Wednesday, July 17, 2024

Staircases outside Inman Square Apartments in April 2022. (Photo: Chris Rycroft via Flickr)

In a hastily organized vote, the City Council castigated one of the city’s major affordable-housing developers, Homeowners Rehab Inc., for its response to heating, elevator and other problems reported by tenants at the 116-unit Inman Square Apartments. An order adopted unanimously Nov. 6 came after a tenant leader told councillors that almost all apartments had no heat.

The order said the council wanted to “formally go on record in expressing its profound disappointment with HRI’s handling of the issues at Inman Square Apartments.”

The measure also asked HRI to prepare a “comprehensive plan” to address short-term and long-term problems at the 1221 Cambridge St. building and asked that City Manager Yi-An Huang contact HRI’s executive director to offer any help the city can provide to tenants “who are being most acutely impacted by the building’s issues.”

In an answer that will be presented to councillors at the next City Council meeting Monday, the city said HRI will meet with tenants “to hear tenant concerns, share information about these recent issues” and urge tenants to continue to report complaints so that “immediate concerns will be resolved” and HRI will know about “larger concerns” as it plans for a comprehensive rehabilitation of the building.

“While it is disappointing to hear that residents here were faced with these issues recently, it is good to know that HRI has already begun planning for the larger capital improvements and systemwide repairs and upgrades needed here,” the response said. The statement also gave high praise to HRI, saying the organization is a “valued partner in providing affordable housing in our community.”

There was no timeframe for when HRI will have a plan and no money promised from the city, but Community Development Department staff will be available to help as HRI goes through the process of identifying needs and seeking funds, the response said. The meeting with tenants is similar to another effort made in the spring after similar complaints.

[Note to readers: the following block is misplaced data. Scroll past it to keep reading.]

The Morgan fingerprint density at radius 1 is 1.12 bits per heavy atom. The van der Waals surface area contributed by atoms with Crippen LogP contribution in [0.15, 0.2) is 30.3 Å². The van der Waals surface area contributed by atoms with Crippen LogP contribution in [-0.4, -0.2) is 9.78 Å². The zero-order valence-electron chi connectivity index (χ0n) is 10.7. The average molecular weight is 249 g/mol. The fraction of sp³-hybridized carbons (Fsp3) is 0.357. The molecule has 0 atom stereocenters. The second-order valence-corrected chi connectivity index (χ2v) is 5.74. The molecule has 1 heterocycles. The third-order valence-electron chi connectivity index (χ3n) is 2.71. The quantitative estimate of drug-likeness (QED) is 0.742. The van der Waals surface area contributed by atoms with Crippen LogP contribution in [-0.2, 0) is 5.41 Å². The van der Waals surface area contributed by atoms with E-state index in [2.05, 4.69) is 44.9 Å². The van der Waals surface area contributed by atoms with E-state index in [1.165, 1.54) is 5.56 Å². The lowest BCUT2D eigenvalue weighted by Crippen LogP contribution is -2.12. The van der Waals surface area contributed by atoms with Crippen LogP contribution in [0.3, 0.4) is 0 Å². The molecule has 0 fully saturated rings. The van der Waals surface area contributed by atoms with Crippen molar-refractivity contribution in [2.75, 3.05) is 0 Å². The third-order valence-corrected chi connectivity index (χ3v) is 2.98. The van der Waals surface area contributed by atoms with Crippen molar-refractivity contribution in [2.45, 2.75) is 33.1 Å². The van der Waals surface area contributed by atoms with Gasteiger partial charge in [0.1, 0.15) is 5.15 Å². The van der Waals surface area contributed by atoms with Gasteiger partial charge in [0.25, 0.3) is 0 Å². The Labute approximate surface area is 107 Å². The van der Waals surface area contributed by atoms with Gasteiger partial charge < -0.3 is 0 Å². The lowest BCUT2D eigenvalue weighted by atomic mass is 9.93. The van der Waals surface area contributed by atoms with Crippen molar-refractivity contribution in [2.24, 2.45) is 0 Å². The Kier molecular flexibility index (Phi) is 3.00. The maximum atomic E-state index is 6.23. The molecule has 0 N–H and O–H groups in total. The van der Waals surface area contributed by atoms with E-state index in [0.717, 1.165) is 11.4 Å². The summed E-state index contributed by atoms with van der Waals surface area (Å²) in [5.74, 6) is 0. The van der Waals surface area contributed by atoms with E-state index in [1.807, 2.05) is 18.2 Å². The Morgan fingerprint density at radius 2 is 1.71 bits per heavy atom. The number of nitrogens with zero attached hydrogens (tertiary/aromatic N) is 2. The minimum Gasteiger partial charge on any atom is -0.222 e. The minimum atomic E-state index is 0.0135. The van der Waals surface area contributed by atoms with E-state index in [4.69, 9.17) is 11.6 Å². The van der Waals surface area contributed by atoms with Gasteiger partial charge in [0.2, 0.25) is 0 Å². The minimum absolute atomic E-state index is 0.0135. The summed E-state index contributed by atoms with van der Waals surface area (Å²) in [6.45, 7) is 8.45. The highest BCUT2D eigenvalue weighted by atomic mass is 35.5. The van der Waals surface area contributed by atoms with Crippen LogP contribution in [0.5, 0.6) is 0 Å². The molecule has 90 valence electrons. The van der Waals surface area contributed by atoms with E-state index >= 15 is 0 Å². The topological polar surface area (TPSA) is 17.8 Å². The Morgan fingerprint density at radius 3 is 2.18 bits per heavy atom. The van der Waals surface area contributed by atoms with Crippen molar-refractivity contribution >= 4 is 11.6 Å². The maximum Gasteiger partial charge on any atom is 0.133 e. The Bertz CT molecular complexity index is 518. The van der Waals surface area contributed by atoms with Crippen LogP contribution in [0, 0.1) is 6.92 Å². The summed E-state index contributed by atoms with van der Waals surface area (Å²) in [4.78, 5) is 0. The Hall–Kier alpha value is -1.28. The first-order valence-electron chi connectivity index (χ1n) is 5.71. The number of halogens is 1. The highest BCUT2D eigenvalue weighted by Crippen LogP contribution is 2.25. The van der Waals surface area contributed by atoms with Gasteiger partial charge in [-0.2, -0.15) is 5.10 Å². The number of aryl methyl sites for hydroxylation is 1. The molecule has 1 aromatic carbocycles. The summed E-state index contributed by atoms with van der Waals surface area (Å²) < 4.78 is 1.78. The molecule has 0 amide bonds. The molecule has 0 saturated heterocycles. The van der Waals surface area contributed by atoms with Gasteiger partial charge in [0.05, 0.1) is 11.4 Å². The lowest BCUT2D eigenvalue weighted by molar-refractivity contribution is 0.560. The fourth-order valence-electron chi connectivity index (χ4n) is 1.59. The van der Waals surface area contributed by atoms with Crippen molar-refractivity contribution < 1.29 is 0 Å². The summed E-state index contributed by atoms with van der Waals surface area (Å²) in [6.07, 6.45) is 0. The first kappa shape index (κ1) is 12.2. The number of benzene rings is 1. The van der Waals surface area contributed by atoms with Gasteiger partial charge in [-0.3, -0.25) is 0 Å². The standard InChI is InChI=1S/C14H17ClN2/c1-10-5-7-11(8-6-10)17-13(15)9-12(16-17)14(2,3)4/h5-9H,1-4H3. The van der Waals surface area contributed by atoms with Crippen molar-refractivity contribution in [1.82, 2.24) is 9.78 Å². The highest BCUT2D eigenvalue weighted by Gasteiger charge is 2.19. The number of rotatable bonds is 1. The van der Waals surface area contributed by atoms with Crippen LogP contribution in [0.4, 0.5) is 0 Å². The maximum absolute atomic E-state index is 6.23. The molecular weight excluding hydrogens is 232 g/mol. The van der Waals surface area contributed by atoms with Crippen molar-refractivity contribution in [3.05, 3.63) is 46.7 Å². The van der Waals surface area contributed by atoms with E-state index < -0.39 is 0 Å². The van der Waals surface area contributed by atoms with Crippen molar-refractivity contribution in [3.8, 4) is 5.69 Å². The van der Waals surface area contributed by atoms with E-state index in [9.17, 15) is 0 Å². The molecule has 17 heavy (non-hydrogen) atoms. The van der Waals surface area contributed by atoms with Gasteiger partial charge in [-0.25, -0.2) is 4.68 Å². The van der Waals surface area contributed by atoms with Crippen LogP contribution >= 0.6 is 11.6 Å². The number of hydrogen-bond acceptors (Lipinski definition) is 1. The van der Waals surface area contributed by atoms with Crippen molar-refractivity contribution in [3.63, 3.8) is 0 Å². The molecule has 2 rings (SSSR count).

Executive director Sara Barcan apparently wasn’t aware of the Oct. 6 council action until Cambridge Day contacted her Friday, four days after it was approved. The measure was led by councillor E. Denise Simmons, who filed it late. It took only five minutes for the entire council to join Simmons as sponsors and approve the order.

In an emailed response, Barcan said 22 residents reported between Oct. 30 and Nov. 1 that they had no heat, with temperatures in their apartments ranging from 68 degrees in two units to “in the 70s” in the remainder.  “While temperatures were lower than optimal, all units had heat,” she said. HRI offered “temporary heat” to several tenants during “several days” of repairs, she said. After the problem was fixed, the temperature in the apartments was 74 degrees, Barcan said.

Barcan said one of two elevators broke down Nov. 3 and returned to service Nov. 6.

Trudi Goodman, a longtime tenant who has tried to bring problems in the building to the attention of city leaders for years, told councillors during the public comment portion of the Oct. 6 council meeting that 90 percent of the building was without heat.

HRI “unfortunately [has] a long history of not taking care of their buildings,” Goodman said. The housing developer promised tenants when it bought the building 12 years ago “that they would do the major and minor repairs” but didn’t, she said. Now, the pipes that carry hot water to radiators for heat are rusty, so a new boiler won’t help, Goodman said. She added that “sporadically the radiators will work, but they are not maintaining or sustaining heat.”

Among the tenants affected is a 101-year-old man who lives on the floor beneath her, Goodman said. “It is not all right for him to not have heat; in fact, it is dangerous,” she said. “I myself have a heart condition; it is not okay that I at this point have very little heat.” Goodman did not respond to an email and a phone message left Sunday and Monday.

Goodman wrote a letter to city councillors and city officials in March saying the building was “literally falling apart.” The letter resulted in Goodman meeting with Barcan and city officials; Barcan agreed to meet with all the tenants. But as for the full-scale renovation Barcan said is needed, it will have to wait, because there is too much competition for the government financing aid that is necessary to unlock private investment, she said in August. The work will cost millions of dollars, Barcan said.

At that time Barcan said HRI would continue to “invest every dollar we can in continuing to keep the building in the best shape we can until we can do a major renovation.” She said much the same on Monday: “We are working on a plan for necessary renovation, but in the current climate of high construction costs and interest rates as well as fierce competition for resources, this will take time. In the meanwhile, we will continue to work closely with residents when issues arise, and we are grateful for the partnership of the city of Cambridge,” Barcan said.

This post was updated Nov. 16, 2023, with a response from city staff.